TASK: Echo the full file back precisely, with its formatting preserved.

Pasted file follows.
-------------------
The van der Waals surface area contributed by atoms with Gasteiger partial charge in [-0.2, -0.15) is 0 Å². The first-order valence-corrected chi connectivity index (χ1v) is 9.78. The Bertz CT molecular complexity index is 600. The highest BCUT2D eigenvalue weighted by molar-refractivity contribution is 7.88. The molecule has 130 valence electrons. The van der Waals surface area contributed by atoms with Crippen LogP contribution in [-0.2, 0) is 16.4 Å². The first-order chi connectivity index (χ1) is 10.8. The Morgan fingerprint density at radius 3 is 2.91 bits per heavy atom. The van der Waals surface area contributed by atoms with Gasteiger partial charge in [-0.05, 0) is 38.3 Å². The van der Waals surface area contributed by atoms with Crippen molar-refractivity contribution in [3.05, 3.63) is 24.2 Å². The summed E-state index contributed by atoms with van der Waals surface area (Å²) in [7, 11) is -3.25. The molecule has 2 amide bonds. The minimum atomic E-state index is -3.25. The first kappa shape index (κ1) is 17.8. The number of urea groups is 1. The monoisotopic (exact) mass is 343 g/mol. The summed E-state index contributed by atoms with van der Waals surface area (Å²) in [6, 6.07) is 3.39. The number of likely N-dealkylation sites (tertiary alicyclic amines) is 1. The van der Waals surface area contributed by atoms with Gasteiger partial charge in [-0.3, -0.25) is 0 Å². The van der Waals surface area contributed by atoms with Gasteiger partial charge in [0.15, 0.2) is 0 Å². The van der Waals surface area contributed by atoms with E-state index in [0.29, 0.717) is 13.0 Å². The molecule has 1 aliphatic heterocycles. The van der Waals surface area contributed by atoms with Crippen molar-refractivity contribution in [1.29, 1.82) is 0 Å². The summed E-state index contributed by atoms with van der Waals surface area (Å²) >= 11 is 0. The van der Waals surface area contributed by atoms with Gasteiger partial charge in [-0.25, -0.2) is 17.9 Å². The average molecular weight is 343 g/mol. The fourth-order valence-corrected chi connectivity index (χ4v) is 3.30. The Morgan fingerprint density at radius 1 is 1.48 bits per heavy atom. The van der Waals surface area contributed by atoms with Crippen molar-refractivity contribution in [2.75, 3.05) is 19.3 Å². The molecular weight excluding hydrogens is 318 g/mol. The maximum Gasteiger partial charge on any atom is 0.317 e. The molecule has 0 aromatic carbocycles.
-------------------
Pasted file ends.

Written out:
The van der Waals surface area contributed by atoms with Gasteiger partial charge in [-0.2, -0.15) is 0 Å². The first-order valence-corrected chi connectivity index (χ1v) is 9.78. The Bertz CT molecular complexity index is 600. The highest BCUT2D eigenvalue weighted by molar-refractivity contribution is 7.88. The molecule has 130 valence electrons. The van der Waals surface area contributed by atoms with Crippen LogP contribution in [-0.2, 0) is 16.4 Å². The first-order chi connectivity index (χ1) is 10.8. The Morgan fingerprint density at radius 3 is 2.91 bits per heavy atom. The van der Waals surface area contributed by atoms with Gasteiger partial charge in [-0.05, 0) is 38.3 Å². The van der Waals surface area contributed by atoms with Crippen molar-refractivity contribution in [3.05, 3.63) is 24.2 Å². The summed E-state index contributed by atoms with van der Waals surface area (Å²) in [7, 11) is -3.25. The molecule has 2 amide bonds. The minimum atomic E-state index is -3.25. The first kappa shape index (κ1) is 17.8. The number of urea groups is 1. The monoisotopic (exact) mass is 343 g/mol. The summed E-state index contributed by atoms with van der Waals surface area (Å²) in [6, 6.07) is 3.39. The number of likely N-dealkylation sites (tertiary alicyclic amines) is 1. The van der Waals surface area contributed by atoms with Gasteiger partial charge in [-0.3, -0.25) is 0 Å². The van der Waals surface area contributed by atoms with Gasteiger partial charge in [0.15, 0.2) is 0 Å². The van der Waals surface area contributed by atoms with E-state index in [0.29, 0.717) is 13.0 Å². The molecule has 1 aliphatic heterocycles. The van der Waals surface area contributed by atoms with Crippen molar-refractivity contribution in [1.29, 1.82) is 0 Å². The summed E-state index contributed by atoms with van der Waals surface area (Å²) >= 11 is 0. The van der Waals surface area contributed by atoms with Gasteiger partial charge in [-0.25, -0.2) is 17.9 Å². The average molecular weight is 343 g/mol. The fourth-order valence-corrected chi connectivity index (χ4v) is 3.30. The Morgan fingerprint density at radius 1 is 1.48 bits per heavy atom. The van der Waals surface area contributed by atoms with Crippen molar-refractivity contribution in [2.75, 3.05) is 19.3 Å². The molecular weight excluding hydrogens is 318 g/mol. The maximum Gasteiger partial charge on any atom is 0.317 e. The molecule has 0 aromatic carbocycles.